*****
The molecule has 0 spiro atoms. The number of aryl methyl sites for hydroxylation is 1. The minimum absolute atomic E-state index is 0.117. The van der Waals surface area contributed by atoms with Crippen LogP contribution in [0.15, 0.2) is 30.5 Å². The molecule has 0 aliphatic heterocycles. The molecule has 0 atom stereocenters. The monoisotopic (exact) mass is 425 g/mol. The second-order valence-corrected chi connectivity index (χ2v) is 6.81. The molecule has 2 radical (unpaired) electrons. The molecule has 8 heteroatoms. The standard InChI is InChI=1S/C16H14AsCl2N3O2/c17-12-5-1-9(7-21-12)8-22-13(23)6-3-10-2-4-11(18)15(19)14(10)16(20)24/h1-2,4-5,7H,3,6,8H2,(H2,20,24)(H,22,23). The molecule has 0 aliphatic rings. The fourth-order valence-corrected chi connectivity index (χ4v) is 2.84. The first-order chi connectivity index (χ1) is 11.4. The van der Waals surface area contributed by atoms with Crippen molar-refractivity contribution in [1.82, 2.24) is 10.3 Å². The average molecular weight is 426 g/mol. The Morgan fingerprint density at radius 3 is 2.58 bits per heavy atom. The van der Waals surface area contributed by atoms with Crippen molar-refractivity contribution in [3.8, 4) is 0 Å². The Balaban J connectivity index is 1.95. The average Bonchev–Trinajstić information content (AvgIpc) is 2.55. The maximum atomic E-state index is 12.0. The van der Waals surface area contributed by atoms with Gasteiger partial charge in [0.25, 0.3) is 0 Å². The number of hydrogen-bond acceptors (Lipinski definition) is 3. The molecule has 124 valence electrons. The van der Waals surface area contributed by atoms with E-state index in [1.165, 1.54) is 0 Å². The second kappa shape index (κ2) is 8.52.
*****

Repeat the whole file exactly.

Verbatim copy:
The molecule has 0 spiro atoms. The number of aryl methyl sites for hydroxylation is 1. The minimum absolute atomic E-state index is 0.117. The van der Waals surface area contributed by atoms with Crippen LogP contribution in [0.15, 0.2) is 30.5 Å². The molecule has 0 aliphatic heterocycles. The molecule has 0 atom stereocenters. The monoisotopic (exact) mass is 425 g/mol. The second-order valence-corrected chi connectivity index (χ2v) is 6.81. The molecule has 2 radical (unpaired) electrons. The molecule has 8 heteroatoms. The standard InChI is InChI=1S/C16H14AsCl2N3O2/c17-12-5-1-9(7-21-12)8-22-13(23)6-3-10-2-4-11(18)15(19)14(10)16(20)24/h1-2,4-5,7H,3,6,8H2,(H2,20,24)(H,22,23). The molecule has 0 aliphatic rings. The fourth-order valence-corrected chi connectivity index (χ4v) is 2.84. The first-order chi connectivity index (χ1) is 11.4. The van der Waals surface area contributed by atoms with Crippen molar-refractivity contribution in [1.82, 2.24) is 10.3 Å². The average molecular weight is 426 g/mol. The Morgan fingerprint density at radius 3 is 2.58 bits per heavy atom. The van der Waals surface area contributed by atoms with Crippen molar-refractivity contribution in [3.8, 4) is 0 Å². The Balaban J connectivity index is 1.95. The average Bonchev–Trinajstić information content (AvgIpc) is 2.55. The maximum atomic E-state index is 12.0. The van der Waals surface area contributed by atoms with Gasteiger partial charge in [0.25, 0.3) is 0 Å². The number of hydrogen-bond acceptors (Lipinski definition) is 3. The molecule has 124 valence electrons. The van der Waals surface area contributed by atoms with E-state index in [1.165, 1.54) is 0 Å². The second kappa shape index (κ2) is 8.52.